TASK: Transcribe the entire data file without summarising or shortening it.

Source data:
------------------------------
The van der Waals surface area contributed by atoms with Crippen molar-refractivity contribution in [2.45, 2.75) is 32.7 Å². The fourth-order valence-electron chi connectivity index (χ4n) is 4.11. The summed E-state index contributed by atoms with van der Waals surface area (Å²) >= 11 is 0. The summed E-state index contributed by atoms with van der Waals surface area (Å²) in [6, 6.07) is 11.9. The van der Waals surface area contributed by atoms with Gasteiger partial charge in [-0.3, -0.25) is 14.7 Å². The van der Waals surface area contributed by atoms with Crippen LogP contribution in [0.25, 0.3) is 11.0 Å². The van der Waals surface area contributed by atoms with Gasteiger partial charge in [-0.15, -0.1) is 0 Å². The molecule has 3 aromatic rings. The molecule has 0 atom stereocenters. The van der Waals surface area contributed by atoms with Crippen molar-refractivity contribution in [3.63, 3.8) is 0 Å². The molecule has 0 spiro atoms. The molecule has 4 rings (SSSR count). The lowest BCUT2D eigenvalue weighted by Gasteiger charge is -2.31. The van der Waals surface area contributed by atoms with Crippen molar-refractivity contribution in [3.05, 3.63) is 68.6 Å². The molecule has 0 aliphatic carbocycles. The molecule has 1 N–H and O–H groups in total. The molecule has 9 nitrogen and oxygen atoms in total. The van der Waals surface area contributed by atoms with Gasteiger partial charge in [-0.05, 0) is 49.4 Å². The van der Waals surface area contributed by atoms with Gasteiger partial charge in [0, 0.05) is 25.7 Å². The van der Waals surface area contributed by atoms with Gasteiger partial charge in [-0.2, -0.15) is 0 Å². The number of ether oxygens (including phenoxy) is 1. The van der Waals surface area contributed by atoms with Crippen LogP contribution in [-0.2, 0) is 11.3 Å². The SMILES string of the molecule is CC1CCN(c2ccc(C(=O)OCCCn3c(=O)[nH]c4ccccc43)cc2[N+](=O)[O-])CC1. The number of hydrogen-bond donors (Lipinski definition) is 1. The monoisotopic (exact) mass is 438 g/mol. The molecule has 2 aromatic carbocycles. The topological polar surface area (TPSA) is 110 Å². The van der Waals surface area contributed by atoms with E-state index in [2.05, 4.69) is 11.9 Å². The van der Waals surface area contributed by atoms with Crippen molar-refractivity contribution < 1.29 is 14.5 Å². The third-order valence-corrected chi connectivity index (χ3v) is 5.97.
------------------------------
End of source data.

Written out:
The van der Waals surface area contributed by atoms with Crippen molar-refractivity contribution in [2.45, 2.75) is 32.7 Å². The fourth-order valence-electron chi connectivity index (χ4n) is 4.11. The summed E-state index contributed by atoms with van der Waals surface area (Å²) >= 11 is 0. The summed E-state index contributed by atoms with van der Waals surface area (Å²) in [6, 6.07) is 11.9. The van der Waals surface area contributed by atoms with Gasteiger partial charge in [-0.3, -0.25) is 14.7 Å². The van der Waals surface area contributed by atoms with Crippen LogP contribution in [0.25, 0.3) is 11.0 Å². The van der Waals surface area contributed by atoms with Gasteiger partial charge in [-0.15, -0.1) is 0 Å². The molecule has 3 aromatic rings. The molecule has 0 atom stereocenters. The van der Waals surface area contributed by atoms with Crippen molar-refractivity contribution in [3.63, 3.8) is 0 Å². The molecule has 0 spiro atoms. The molecule has 4 rings (SSSR count). The lowest BCUT2D eigenvalue weighted by Gasteiger charge is -2.31. The van der Waals surface area contributed by atoms with Crippen molar-refractivity contribution in [3.05, 3.63) is 68.6 Å². The molecule has 0 aliphatic carbocycles. The molecule has 1 N–H and O–H groups in total. The molecule has 9 nitrogen and oxygen atoms in total. The van der Waals surface area contributed by atoms with Gasteiger partial charge in [-0.05, 0) is 49.4 Å². The van der Waals surface area contributed by atoms with Gasteiger partial charge in [0, 0.05) is 25.7 Å². The van der Waals surface area contributed by atoms with Gasteiger partial charge in [-0.2, -0.15) is 0 Å². The number of ether oxygens (including phenoxy) is 1. The van der Waals surface area contributed by atoms with Crippen LogP contribution in [-0.2, 0) is 11.3 Å². The SMILES string of the molecule is CC1CCN(c2ccc(C(=O)OCCCn3c(=O)[nH]c4ccccc43)cc2[N+](=O)[O-])CC1. The number of hydrogen-bond donors (Lipinski definition) is 1. The monoisotopic (exact) mass is 438 g/mol. The molecule has 2 aromatic carbocycles. The topological polar surface area (TPSA) is 110 Å². The van der Waals surface area contributed by atoms with E-state index in [2.05, 4.69) is 11.9 Å². The van der Waals surface area contributed by atoms with Crippen molar-refractivity contribution < 1.29 is 14.5 Å². The third-order valence-corrected chi connectivity index (χ3v) is 5.97.